Temporal intermittent rhythmic delta activity in electroencephalograms

Marlene M. Normand, Zbigniew K. Wszolek, Donald W. Klass

Research output: Contribution to journalArticlepeer-review

39 Scopus citations


Temporal intermittent rhythmic delta activity (TIRDA) has been reported to be highly specific for diagnosing complex partial epilepsy. Of 12,198 electroencephalographic (EEG) recordings performed at the Mayo Clinic between May 1, 1990 and May 1, 1991, 33 records from 27 patients (18 women and nine men; mean age, 41.5 years; range, 13-82 years) showed TIRDA. Clinical seizures were diagnosed in all patients, and complex partial epilepsy was well documented in 23. In a control group of 100 patients without TIRDA and matched for age and sex, generalized seizures were diagnosed in 25 and partial seizures in 15. Differences between TIRDA and control groups were highly statistically significant. Focal temporal sharp waves or spikes occurred in 23 patients with EEG recordings that contained TIRDA; three of these patients also exhibited generalized atypical spike-and-wave discharges. Four patients had TIRDA but no other epileptiform activity, although earlier EEGs of three of these patients contained spikes or sharp waves. These findings confirm earlier work, and we conclude that TIRDA represents an important epileptogenic abnormality.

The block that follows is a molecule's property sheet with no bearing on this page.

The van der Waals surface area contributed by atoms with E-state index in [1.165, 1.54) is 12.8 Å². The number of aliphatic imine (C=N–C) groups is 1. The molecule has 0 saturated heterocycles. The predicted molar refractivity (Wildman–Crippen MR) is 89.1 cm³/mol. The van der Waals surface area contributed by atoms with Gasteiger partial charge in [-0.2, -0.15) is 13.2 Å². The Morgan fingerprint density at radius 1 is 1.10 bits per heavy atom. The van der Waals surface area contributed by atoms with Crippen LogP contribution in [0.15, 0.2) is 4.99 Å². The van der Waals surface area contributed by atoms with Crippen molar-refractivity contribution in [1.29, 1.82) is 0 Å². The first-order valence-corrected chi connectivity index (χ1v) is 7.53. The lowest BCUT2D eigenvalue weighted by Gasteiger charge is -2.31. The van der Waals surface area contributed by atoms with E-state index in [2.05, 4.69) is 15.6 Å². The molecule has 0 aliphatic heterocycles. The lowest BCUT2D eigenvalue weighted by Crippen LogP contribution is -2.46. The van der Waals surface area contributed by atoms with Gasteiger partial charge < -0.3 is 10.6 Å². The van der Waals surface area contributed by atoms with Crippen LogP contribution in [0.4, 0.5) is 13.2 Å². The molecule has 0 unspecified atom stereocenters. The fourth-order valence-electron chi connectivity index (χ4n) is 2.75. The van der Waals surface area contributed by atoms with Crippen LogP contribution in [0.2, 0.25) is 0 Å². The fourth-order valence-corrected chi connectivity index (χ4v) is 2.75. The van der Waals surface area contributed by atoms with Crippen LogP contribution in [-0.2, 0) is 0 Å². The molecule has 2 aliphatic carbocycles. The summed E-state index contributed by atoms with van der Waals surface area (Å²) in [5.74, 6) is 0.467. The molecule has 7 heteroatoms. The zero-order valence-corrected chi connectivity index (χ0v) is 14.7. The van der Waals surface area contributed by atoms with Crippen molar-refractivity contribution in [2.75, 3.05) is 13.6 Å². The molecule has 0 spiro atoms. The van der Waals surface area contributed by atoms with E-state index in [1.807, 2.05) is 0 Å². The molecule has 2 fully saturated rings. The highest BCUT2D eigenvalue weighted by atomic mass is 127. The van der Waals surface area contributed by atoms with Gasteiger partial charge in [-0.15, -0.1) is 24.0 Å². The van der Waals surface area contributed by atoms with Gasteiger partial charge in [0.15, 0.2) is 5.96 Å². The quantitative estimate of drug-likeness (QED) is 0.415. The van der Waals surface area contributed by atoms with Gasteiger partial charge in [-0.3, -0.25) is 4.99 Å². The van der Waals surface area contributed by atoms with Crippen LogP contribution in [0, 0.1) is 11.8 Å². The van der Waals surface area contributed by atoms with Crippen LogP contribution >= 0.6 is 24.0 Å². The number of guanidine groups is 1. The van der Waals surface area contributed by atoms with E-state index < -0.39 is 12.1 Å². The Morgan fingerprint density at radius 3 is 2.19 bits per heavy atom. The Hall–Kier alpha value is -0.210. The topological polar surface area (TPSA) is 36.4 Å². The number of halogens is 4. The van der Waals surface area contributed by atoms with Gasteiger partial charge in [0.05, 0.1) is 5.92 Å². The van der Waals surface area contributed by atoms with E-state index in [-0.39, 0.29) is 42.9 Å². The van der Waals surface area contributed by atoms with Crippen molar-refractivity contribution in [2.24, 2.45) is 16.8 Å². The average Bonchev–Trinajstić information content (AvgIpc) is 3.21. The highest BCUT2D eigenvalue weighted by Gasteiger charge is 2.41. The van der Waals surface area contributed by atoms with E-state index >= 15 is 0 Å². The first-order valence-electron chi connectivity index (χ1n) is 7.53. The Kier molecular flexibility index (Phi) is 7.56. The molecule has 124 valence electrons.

Original languageEnglish (US)
Pages (from-to)280-284
Number of pages5
JournalJournal of Clinical Neurophysiology
Issue number3
StatePublished - May 1995


  • Complex partial
  • Delta activity
  • Electroencephalography
  • Epilepsy
  • Epileptiform activity
  • Temporal intermittent rhythmic delta activity

ASJC Scopus subject areas

  • Physiology
  • Neurology
  • Clinical Neurology
  • Physiology (medical)


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